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Understand the brand behind fashion revolution. We explore topics such as sustainability, gender identity, wellness practices, and more.

Slow Fashion

Gabriella Gordillo

fast fashion, slow fashion, sustainable, conscious, proper, attire, proper attire, bamboo, cotton, organic bamboo, organic cotton, water bottles, recycled, recycled water bottles

Slow things down. Breathe. Take time to acknowledge and appreciate things you take for granted in your life, such as health, friendship and relationships, even just access to potable water. Life moves at too fast a rate for its own good.

This applies to fashion as well. Fast fashion is a trend that has overtaken the industry. So many clothing distributors churn out replaceable trends, with the intent to capitalize on humans’ obsession with the new. It is cheaply made, plays on society’s hunger for trends and fads, and highly unsustainable. It negatively impacts the Earth. We create more low quality, highly processed and refined clothing, which takes longer to biodegrade. They get tossed to the side sooner because fast fashion tends not to be the most practical clothing options, in terms of comfort, warmth, or coverage. Then a new trend comes into replace the old, the companies make profits, and more unnecessary items are left to a destiny of being tossed aside and wasting away in the corner of someone’s room. Some do end up donation facilities, but even from there some of the clothes do end up in landfills. In 2013, approximately 12.8 million tons of clothes ended up in landfills despite going through the donation process.

Fast fashion is also an incredibly large industry. It is responsible for $1.44 trillion dollars annually, which is a pretty unfathomable amount of money. It uses synthetic and possibly petroleum-based materials, instead of organic, natural, and recycled materials. The labor is sourced out to unknown and possibly unethical sources. Many times, the garment workers work under no or low labor standards for 12 hours a day with minimal and unlivable wages. In addition, it is impossible to produce ethical clothing at the scale, quantity, and rate that fast fashion demands, because it costs more to be considerate, which is a whole other problem to tackle.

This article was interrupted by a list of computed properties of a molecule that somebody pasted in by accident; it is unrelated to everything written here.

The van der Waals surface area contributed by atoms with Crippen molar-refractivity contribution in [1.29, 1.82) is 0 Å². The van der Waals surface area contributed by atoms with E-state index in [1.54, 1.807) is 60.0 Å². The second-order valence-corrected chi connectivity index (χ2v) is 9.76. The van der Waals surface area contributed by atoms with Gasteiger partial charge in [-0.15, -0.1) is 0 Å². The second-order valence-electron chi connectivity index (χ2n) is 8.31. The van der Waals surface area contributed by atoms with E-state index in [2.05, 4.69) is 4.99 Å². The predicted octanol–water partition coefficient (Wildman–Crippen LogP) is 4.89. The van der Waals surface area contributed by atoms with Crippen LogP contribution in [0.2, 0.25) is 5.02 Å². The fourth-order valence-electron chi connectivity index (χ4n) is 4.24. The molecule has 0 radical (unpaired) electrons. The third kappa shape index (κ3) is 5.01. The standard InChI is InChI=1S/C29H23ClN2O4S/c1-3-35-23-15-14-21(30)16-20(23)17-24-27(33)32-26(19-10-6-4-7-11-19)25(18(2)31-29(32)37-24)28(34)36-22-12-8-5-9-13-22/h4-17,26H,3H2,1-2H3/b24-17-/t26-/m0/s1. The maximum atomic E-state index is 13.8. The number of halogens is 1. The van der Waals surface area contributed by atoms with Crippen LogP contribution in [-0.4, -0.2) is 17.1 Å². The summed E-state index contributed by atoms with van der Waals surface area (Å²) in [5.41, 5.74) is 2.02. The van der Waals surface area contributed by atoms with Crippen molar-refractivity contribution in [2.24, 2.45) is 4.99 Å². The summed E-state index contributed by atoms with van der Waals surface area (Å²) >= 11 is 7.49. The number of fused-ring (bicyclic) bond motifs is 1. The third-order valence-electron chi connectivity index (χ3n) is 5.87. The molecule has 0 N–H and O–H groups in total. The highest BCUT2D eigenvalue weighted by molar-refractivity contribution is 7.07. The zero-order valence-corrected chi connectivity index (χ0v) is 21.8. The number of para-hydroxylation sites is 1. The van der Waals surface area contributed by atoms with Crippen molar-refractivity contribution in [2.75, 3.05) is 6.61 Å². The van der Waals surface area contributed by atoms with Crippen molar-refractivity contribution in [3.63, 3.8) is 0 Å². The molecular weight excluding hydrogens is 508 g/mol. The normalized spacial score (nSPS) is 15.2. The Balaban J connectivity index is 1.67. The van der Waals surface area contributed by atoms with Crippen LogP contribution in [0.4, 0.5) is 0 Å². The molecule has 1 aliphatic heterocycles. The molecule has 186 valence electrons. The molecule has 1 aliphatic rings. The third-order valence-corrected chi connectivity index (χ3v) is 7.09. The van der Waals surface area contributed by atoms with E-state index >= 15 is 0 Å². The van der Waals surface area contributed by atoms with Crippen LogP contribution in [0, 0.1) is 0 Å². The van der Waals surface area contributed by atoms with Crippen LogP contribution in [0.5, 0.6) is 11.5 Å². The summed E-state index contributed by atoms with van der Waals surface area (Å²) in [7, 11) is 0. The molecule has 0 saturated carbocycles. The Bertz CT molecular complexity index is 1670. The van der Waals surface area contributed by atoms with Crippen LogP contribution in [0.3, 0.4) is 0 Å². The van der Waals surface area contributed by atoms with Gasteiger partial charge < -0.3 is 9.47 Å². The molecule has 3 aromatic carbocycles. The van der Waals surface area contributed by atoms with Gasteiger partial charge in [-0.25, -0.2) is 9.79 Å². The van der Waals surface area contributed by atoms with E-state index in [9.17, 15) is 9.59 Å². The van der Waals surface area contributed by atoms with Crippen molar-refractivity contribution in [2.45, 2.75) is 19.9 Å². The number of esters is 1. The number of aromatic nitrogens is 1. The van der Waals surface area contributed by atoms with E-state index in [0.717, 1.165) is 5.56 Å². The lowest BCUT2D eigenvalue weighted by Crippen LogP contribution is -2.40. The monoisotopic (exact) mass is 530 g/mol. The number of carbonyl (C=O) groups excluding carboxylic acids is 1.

As long as we reward work accordingly and don’t try to cut corners, we can keep costs fair and bring that price to you, the customer, for the quality you deserve. We don’t need to succumb to this fast fashion cycle anymore. We can start a new cycle of loving what we wear and buying clothes with long-term consideration. Buy high quality and transparently made clothing. Know the lifecycle and the intent. New is not always better, and in fact, if it ain’t broke, don’t fix it. We’ve been hearing this idiom for ages, and there is a reason it has stuck. Resist the urge to get piqued by fun, new things, and recognize how good your favorite sweater has been to you. How reliable your go-to scarf is, and how it has kept you warm in the chilliest of days. The constant cycle of new and replacement is harming our kind and generous Earth, and just creating more highly processed and refined waste that takes possibly 30 to 40 years to biodegrade, such as nylon.

Our threads are made with love and with the intention to last you a long time. Let’s face it, it’s very possible to fully live in leggings and a nice, soft, and comfortable T-shirt. Take along a bomber jacket to dress it up and for warmth, and live your life in comfort and style. We have no more need for fast fashion, when we recognize the true function of clothing. Simplicity is key, and less is certainly more.

Rewear. Relove. Resist fast fashion.